Reviews for Heaven


Booklist Monthly Selections - #2 September 1998
Gr. 6^-10. In Humming Whispers (1995) and Gone from Home , Johnson writes powerfully about deep family sorrow and loss. Here she writes about happiness despite sorrow, about a teenager whose life has always been heaven. Marley, 14, lives in the small Ohio town of Heaven, rooted in her loving African American family, close to good friends, and part of a caring community. Then she discovers she is adopted--Mom and Pops are really her aunt and uncle, and for a while, Heaven seems like hell. The paradise setup is too idyllic, and in the anguish of Marley's discovery and upheaval, everyone is absolutely perfectly supportive and understanding. And Marley's real dad comes home at last. What saves this from being generic Hallmark is Johnson's plain, lyrical writing about the people in Marley's life. Everyone has secrets. There are all kinds of loving families. Marley baby-sits for a devoted single-parent dad. The owner of the general store is like a mother to the neighborhood. In fact, the most troubled family is the "perfect" nuclear one of Marley's best friend, who needs as much support as Marley does. On the news, they hear about people burning churches, but Johnson makes us see the power of loving kindness. ((Reviewed September 15, 1998)) Copyright 2000 Booklist Reviews

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Horn Book Guide Reviews 1999
Marley thinks her life in Heaven, Ohio, is perfect and secure. But when she learns that her itinerant uncle is really her father and her loving ""parents"" are her aunt and uncle, she has to come to terms with her feelings of anger, betrayal, and curiosity as to who she really is. Foreshadowing, humor, and well-defined characters work together to create a strong story about belonging and family. Copyright 1999 Horn Book Guide Reviews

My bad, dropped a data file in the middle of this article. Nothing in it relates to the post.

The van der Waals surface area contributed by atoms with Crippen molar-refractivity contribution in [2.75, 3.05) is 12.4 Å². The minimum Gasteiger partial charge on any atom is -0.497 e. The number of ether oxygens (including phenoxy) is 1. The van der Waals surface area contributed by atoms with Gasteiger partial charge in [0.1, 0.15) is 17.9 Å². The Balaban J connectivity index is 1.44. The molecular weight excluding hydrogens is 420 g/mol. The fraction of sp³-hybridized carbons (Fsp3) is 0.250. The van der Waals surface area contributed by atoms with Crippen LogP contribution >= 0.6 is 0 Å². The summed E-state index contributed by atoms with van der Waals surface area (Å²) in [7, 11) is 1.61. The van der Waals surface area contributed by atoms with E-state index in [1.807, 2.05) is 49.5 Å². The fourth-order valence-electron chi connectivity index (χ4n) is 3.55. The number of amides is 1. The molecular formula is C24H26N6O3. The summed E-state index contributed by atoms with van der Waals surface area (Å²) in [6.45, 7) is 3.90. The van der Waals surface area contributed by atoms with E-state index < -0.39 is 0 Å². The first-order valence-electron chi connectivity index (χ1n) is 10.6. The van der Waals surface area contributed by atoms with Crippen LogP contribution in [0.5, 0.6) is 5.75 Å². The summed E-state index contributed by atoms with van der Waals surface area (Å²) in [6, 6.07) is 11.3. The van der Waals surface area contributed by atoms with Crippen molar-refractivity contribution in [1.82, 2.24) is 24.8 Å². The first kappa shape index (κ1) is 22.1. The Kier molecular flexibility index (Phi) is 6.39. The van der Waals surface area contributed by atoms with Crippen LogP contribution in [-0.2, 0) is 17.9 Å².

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Kirkus Reviews 1998 July #2
After spending most of her life in bucolic Heaven, Ohio, a teenager finds her certainties come tumbling down. Marley Carroll likes her family, has two steady friends, and a wandering uncle, Jack, who sends her poetic letters describing his travels and asking about her thoughts and dreams. Her peace is shattered by the arrival of a different sort of letter, addressed to ``Monna Floyd,'' from an Alabama deacon trying to reconstruct a burnt church's records; the people she calls Momma and Pops apologetically explain that they are actually her aunt and uncle, that Jack is her father, and that her mother died in an auto accident when she was very young. Devastated, cast adrift, Marley searches for her parents in a small box of mementos, and in early memories, meanwhile struggling, in light of her new knowledge, to redefine her other relationships. Ultimately, in her friends' situations as in her own, Marley finds clear evidence that love, more than blood, makes a family. Johnson (see review, above) uses the present tense to give her ruminative, sparely told story a sense of immediacy, creates a varied, likeable supporting cast and, without explicitly addressing every loose end, communicates a clear sense that Marley and Jack, still working through his grief are going to be all right. (Fiction. 11-13) Copyright 1998 Reviews

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School Library Journal Reviews 1998 October